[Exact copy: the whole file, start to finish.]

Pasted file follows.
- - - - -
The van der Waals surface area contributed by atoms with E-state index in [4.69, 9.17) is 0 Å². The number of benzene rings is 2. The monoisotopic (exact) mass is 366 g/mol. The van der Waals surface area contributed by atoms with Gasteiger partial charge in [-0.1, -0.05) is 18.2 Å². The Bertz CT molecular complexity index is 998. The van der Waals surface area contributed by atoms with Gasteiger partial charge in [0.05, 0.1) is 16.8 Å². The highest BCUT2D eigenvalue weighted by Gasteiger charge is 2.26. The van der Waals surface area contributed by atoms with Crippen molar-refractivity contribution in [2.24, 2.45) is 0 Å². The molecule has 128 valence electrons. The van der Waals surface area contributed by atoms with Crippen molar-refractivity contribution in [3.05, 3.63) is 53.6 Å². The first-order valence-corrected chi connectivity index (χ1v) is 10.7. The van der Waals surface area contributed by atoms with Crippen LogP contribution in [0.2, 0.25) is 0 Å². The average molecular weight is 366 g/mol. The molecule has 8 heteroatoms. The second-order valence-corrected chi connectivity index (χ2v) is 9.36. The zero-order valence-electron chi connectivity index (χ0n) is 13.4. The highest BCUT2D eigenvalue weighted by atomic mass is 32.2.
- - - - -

The van der Waals surface area contributed by atoms with E-state index in [4.69, 9.17) is 0 Å². The number of benzene rings is 2. The monoisotopic (exact) mass is 366 g/mol. The van der Waals surface area contributed by atoms with Gasteiger partial charge in [-0.1, -0.05) is 18.2 Å². The Bertz CT molecular complexity index is 998. The van der Waals surface area contributed by atoms with Gasteiger partial charge in [0.05, 0.1) is 16.8 Å². The highest BCUT2D eigenvalue weighted by Gasteiger charge is 2.26. The van der Waals surface area contributed by atoms with Crippen molar-refractivity contribution in [2.24, 2.45) is 0 Å². The molecule has 128 valence electrons. The van der Waals surface area contributed by atoms with Crippen molar-refractivity contribution in [3.05, 3.63) is 53.6 Å². The first-order valence-corrected chi connectivity index (χ1v) is 10.7. The van der Waals surface area contributed by atoms with Crippen LogP contribution in [0.2, 0.25) is 0 Å². The average molecular weight is 366 g/mol. The molecule has 8 heteroatoms. The second-order valence-corrected chi connectivity index (χ2v) is 9.36. The zero-order valence-electron chi connectivity index (χ0n) is 13.4. The highest BCUT2D eigenvalue weighted by atomic mass is 32.2.